**Algorithms in a Nutshell** — George T. Heineman, Gary Pollice & Stanley Selkow, O’Reilly 2016 (2nd ed.), ISBN 978-1-491-94892-7

This fairly slim book covers the basics of algorithmics and benchmarking, and also provides pseudocode and implementations (in C/C++, Java, and Python) for nearly 40 important algorithms. The major drawback is obvious when you consider that this mass of information was crammed into a mere 380 small-format pages: explanations can be abbreviated to the point that understanding suffers, and much implementation code was omitted from the print edition to save space. You’ll need to download the full repository from GitHub to get actual working code.

So while your first choice for a practical guide to algorithms should still be Sedgewick’s classic, the unique strength of Heineman et al. is the sheer number of described algorithms, many of which are poorly covered elsewhere. Aside from the expected standard entries on sorting & searching and graphs, you will find an entire chapter on game AI including turn evaluation (alpha-beta, minimax) and path searches (A*, breadth-first, depth-first), another chapter on network flow algorithms, and two chapters on computational geometry. That field was much enhanced in the 2nd ed. and now comprises convex hulls, line-segment intersections, line-sweep, and Voronoi diagrams, as well as spatial tree structures.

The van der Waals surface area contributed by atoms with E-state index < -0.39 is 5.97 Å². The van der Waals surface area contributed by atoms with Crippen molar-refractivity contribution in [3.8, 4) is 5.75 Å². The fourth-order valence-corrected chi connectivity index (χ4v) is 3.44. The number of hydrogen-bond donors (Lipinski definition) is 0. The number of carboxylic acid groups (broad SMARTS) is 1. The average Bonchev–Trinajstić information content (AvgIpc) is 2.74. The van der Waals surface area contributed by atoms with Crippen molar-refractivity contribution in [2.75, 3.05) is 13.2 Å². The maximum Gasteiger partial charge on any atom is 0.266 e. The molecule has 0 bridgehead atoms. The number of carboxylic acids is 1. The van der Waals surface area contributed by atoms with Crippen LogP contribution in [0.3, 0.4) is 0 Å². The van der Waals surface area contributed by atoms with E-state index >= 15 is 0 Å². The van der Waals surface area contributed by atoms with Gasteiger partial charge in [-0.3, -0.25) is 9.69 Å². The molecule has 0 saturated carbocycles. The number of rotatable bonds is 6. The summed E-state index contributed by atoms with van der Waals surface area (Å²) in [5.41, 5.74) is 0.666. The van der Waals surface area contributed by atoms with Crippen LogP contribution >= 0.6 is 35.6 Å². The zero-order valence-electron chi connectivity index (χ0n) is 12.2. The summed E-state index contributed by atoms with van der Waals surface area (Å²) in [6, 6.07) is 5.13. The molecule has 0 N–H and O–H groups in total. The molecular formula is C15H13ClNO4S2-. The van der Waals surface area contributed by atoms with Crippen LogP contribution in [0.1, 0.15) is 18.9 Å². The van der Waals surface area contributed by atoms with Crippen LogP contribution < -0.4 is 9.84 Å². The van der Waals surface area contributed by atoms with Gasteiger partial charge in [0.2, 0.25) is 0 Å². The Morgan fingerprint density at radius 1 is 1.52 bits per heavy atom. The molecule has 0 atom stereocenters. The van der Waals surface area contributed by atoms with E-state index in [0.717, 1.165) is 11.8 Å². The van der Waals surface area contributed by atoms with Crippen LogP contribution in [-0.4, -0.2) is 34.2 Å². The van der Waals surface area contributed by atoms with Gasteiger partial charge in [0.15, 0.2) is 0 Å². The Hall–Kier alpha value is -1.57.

Some other unusual choices include Bloom filters, approximation and probabilistic algorithms, and a parallel quicksort. Most algorithms are helpfully illustrated by graphs on their empirical behavior and runtime performance. All told *Algorithms in a Nutshell* is a surprisingly well-stocked treasure trove that makes an excellent companion to a more basic introductory book.

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